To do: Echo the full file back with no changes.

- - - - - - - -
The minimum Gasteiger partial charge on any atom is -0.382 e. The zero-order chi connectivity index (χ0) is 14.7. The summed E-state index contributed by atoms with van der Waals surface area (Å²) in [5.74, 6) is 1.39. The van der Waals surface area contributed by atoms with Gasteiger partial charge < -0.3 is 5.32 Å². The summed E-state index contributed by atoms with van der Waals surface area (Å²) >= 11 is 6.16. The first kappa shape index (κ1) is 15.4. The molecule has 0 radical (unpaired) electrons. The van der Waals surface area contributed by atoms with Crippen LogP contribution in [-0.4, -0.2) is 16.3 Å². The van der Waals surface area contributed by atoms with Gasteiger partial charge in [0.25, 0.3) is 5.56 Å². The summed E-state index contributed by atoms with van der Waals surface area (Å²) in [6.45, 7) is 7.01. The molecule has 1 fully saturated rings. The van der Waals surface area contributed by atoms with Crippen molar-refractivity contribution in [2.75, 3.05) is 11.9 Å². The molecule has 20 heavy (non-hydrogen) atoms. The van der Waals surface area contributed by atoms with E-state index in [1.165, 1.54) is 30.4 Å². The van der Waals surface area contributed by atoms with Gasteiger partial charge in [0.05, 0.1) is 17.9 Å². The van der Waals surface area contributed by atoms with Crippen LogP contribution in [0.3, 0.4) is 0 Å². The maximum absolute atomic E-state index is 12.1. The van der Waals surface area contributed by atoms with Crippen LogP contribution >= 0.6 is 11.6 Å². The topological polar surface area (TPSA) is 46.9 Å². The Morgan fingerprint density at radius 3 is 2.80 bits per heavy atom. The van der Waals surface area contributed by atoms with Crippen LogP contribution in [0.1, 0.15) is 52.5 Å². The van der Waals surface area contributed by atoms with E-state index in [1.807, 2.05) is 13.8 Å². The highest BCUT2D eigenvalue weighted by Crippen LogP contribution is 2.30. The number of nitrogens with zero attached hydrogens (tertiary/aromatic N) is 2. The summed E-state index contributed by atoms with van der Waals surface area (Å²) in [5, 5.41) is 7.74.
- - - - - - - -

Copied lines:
The minimum Gasteiger partial charge on any atom is -0.382 e. The zero-order chi connectivity index (χ0) is 14.7. The summed E-state index contributed by atoms with van der Waals surface area (Å²) in [5.74, 6) is 1.39. The van der Waals surface area contributed by atoms with Gasteiger partial charge < -0.3 is 5.32 Å². The summed E-state index contributed by atoms with van der Waals surface area (Å²) >= 11 is 6.16. The first kappa shape index (κ1) is 15.4. The molecule has 0 radical (unpaired) electrons. The van der Waals surface area contributed by atoms with Crippen LogP contribution in [-0.4, -0.2) is 16.3 Å². The van der Waals surface area contributed by atoms with Gasteiger partial charge in [0.25, 0.3) is 5.56 Å². The summed E-state index contributed by atoms with van der Waals surface area (Å²) in [6.45, 7) is 7.01. The molecule has 1 fully saturated rings. The van der Waals surface area contributed by atoms with Crippen molar-refractivity contribution in [2.75, 3.05) is 11.9 Å². The molecule has 20 heavy (non-hydrogen) atoms. The van der Waals surface area contributed by atoms with E-state index in [1.165, 1.54) is 30.4 Å². The van der Waals surface area contributed by atoms with Gasteiger partial charge in [0.05, 0.1) is 17.9 Å². The van der Waals surface area contributed by atoms with Crippen LogP contribution in [0.3, 0.4) is 0 Å². The maximum absolute atomic E-state index is 12.1. The van der Waals surface area contributed by atoms with Crippen LogP contribution >= 0.6 is 11.6 Å². The topological polar surface area (TPSA) is 46.9 Å². The Morgan fingerprint density at radius 3 is 2.80 bits per heavy atom. The van der Waals surface area contributed by atoms with Crippen LogP contribution in [0.1, 0.15) is 52.5 Å². The van der Waals surface area contributed by atoms with E-state index in [1.807, 2.05) is 13.8 Å². The highest BCUT2D eigenvalue weighted by Crippen LogP contribution is 2.30. The number of nitrogens with zero attached hydrogens (tertiary/aromatic N) is 2. The summed E-state index contributed by atoms with van der Waals surface area (Å²) in [5, 5.41) is 7.74.